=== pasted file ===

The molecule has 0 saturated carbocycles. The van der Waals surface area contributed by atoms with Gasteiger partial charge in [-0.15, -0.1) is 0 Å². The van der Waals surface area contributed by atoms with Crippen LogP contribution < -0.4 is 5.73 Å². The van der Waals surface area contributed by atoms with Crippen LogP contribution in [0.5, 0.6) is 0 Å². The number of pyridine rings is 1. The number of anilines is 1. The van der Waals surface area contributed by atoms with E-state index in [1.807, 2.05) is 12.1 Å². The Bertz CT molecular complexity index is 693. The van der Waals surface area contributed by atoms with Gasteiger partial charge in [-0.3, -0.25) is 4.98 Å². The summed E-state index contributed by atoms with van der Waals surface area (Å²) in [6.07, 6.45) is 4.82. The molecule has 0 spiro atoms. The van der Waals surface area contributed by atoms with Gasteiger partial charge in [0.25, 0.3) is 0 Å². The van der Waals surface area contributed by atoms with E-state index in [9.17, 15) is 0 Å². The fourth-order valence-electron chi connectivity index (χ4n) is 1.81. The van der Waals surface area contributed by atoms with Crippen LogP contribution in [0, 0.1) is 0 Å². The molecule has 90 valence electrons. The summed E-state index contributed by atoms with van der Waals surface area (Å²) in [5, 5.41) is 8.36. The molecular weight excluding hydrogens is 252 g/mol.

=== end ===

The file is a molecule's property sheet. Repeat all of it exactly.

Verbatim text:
The molecule has 0 saturated carbocycles. The van der Waals surface area contributed by atoms with Gasteiger partial charge in [-0.15, -0.1) is 0 Å². The van der Waals surface area contributed by atoms with Crippen LogP contribution < -0.4 is 5.73 Å². The van der Waals surface area contributed by atoms with Crippen LogP contribution in [0.5, 0.6) is 0 Å². The number of pyridine rings is 1. The number of anilines is 1. The van der Waals surface area contributed by atoms with E-state index in [1.807, 2.05) is 12.1 Å². The Bertz CT molecular complexity index is 693. The van der Waals surface area contributed by atoms with Gasteiger partial charge in [-0.3, -0.25) is 4.98 Å². The summed E-state index contributed by atoms with van der Waals surface area (Å²) in [6.07, 6.45) is 4.82. The molecule has 0 spiro atoms. The van der Waals surface area contributed by atoms with Gasteiger partial charge in [0.25, 0.3) is 0 Å². The van der Waals surface area contributed by atoms with E-state index in [9.17, 15) is 0 Å². The fourth-order valence-electron chi connectivity index (χ4n) is 1.81. The van der Waals surface area contributed by atoms with Crippen LogP contribution in [0, 0.1) is 0 Å². The molecule has 90 valence electrons. The summed E-state index contributed by atoms with van der Waals surface area (Å²) in [5, 5.41) is 8.36. The molecular weight excluding hydrogens is 252 g/mol.